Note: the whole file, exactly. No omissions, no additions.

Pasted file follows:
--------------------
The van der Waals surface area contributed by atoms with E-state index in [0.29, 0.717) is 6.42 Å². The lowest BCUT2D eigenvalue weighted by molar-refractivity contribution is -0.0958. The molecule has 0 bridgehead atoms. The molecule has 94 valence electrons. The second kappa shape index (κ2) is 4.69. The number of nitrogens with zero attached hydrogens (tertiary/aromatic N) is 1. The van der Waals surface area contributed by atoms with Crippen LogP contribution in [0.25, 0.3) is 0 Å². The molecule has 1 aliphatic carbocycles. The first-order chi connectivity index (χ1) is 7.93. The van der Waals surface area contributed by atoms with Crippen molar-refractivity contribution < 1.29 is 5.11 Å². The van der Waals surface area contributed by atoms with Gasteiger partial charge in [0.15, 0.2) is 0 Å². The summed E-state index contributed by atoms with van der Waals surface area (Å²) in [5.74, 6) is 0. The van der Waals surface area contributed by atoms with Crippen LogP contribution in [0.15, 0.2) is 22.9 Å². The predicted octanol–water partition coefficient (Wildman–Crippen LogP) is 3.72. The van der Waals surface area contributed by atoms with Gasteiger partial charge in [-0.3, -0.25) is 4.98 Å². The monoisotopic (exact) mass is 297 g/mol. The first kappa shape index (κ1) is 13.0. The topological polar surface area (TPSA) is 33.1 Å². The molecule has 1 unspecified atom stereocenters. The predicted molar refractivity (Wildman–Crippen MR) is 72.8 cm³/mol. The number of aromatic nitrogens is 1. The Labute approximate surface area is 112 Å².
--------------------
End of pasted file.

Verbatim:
The van der Waals surface area contributed by atoms with E-state index in [0.29, 0.717) is 6.42 Å². The lowest BCUT2D eigenvalue weighted by molar-refractivity contribution is -0.0958. The molecule has 0 bridgehead atoms. The molecule has 94 valence electrons. The second kappa shape index (κ2) is 4.69. The number of nitrogens with zero attached hydrogens (tertiary/aromatic N) is 1. The van der Waals surface area contributed by atoms with Crippen LogP contribution in [0.25, 0.3) is 0 Å². The molecule has 1 aliphatic carbocycles. The first-order chi connectivity index (χ1) is 7.93. The van der Waals surface area contributed by atoms with Crippen molar-refractivity contribution < 1.29 is 5.11 Å². The van der Waals surface area contributed by atoms with Gasteiger partial charge in [0.15, 0.2) is 0 Å². The summed E-state index contributed by atoms with van der Waals surface area (Å²) in [5.74, 6) is 0. The van der Waals surface area contributed by atoms with Crippen LogP contribution in [0.15, 0.2) is 22.9 Å². The predicted octanol–water partition coefficient (Wildman–Crippen LogP) is 3.72. The van der Waals surface area contributed by atoms with Gasteiger partial charge in [-0.3, -0.25) is 4.98 Å². The monoisotopic (exact) mass is 297 g/mol. The first kappa shape index (κ1) is 13.0. The topological polar surface area (TPSA) is 33.1 Å². The molecule has 1 unspecified atom stereocenters. The predicted molar refractivity (Wildman–Crippen MR) is 72.8 cm³/mol. The number of aromatic nitrogens is 1. The Labute approximate surface area is 112 Å².